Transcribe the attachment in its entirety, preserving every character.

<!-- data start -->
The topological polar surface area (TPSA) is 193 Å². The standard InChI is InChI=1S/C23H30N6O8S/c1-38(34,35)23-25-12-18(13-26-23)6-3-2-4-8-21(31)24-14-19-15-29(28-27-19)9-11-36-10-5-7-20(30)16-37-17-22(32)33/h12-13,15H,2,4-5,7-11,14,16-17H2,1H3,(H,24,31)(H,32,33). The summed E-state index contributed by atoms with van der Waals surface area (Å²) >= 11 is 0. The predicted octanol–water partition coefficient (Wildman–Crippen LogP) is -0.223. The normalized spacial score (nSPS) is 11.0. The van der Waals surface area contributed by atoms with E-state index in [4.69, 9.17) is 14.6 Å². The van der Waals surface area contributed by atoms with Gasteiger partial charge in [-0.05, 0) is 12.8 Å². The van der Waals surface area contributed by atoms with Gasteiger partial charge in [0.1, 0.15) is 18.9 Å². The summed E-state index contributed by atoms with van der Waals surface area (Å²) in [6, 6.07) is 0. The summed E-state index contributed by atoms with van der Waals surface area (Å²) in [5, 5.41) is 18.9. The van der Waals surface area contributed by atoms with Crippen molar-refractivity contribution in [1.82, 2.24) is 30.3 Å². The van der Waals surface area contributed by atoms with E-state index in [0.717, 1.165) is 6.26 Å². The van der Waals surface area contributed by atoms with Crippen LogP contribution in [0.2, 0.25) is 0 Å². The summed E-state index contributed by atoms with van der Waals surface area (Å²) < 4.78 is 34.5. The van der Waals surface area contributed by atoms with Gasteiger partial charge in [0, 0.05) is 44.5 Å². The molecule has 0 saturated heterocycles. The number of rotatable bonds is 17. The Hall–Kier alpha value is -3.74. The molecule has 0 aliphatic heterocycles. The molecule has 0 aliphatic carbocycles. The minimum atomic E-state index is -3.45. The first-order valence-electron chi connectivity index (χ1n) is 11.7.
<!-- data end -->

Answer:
The topological polar surface area (TPSA) is 193 Å². The standard InChI is InChI=1S/C23H30N6O8S/c1-38(34,35)23-25-12-18(13-26-23)6-3-2-4-8-21(31)24-14-19-15-29(28-27-19)9-11-36-10-5-7-20(30)16-37-17-22(32)33/h12-13,15H,2,4-5,7-11,14,16-17H2,1H3,(H,24,31)(H,32,33). The summed E-state index contributed by atoms with van der Waals surface area (Å²) >= 11 is 0. The predicted octanol–water partition coefficient (Wildman–Crippen LogP) is -0.223. The normalized spacial score (nSPS) is 11.0. The van der Waals surface area contributed by atoms with E-state index in [4.69, 9.17) is 14.6 Å². The van der Waals surface area contributed by atoms with Gasteiger partial charge in [-0.05, 0) is 12.8 Å². The van der Waals surface area contributed by atoms with Gasteiger partial charge in [0.1, 0.15) is 18.9 Å². The summed E-state index contributed by atoms with van der Waals surface area (Å²) in [6, 6.07) is 0. The summed E-state index contributed by atoms with van der Waals surface area (Å²) in [5, 5.41) is 18.9. The van der Waals surface area contributed by atoms with Crippen molar-refractivity contribution in [1.82, 2.24) is 30.3 Å². The van der Waals surface area contributed by atoms with E-state index in [0.717, 1.165) is 6.26 Å². The van der Waals surface area contributed by atoms with Crippen LogP contribution in [0.2, 0.25) is 0 Å². The summed E-state index contributed by atoms with van der Waals surface area (Å²) < 4.78 is 34.5. The van der Waals surface area contributed by atoms with Gasteiger partial charge in [0, 0.05) is 44.5 Å². The molecule has 0 saturated heterocycles. The number of rotatable bonds is 17. The Hall–Kier alpha value is -3.74. The molecule has 0 aliphatic heterocycles. The molecule has 0 aliphatic carbocycles. The minimum atomic E-state index is -3.45. The first-order valence-electron chi connectivity index (χ1n) is 11.7.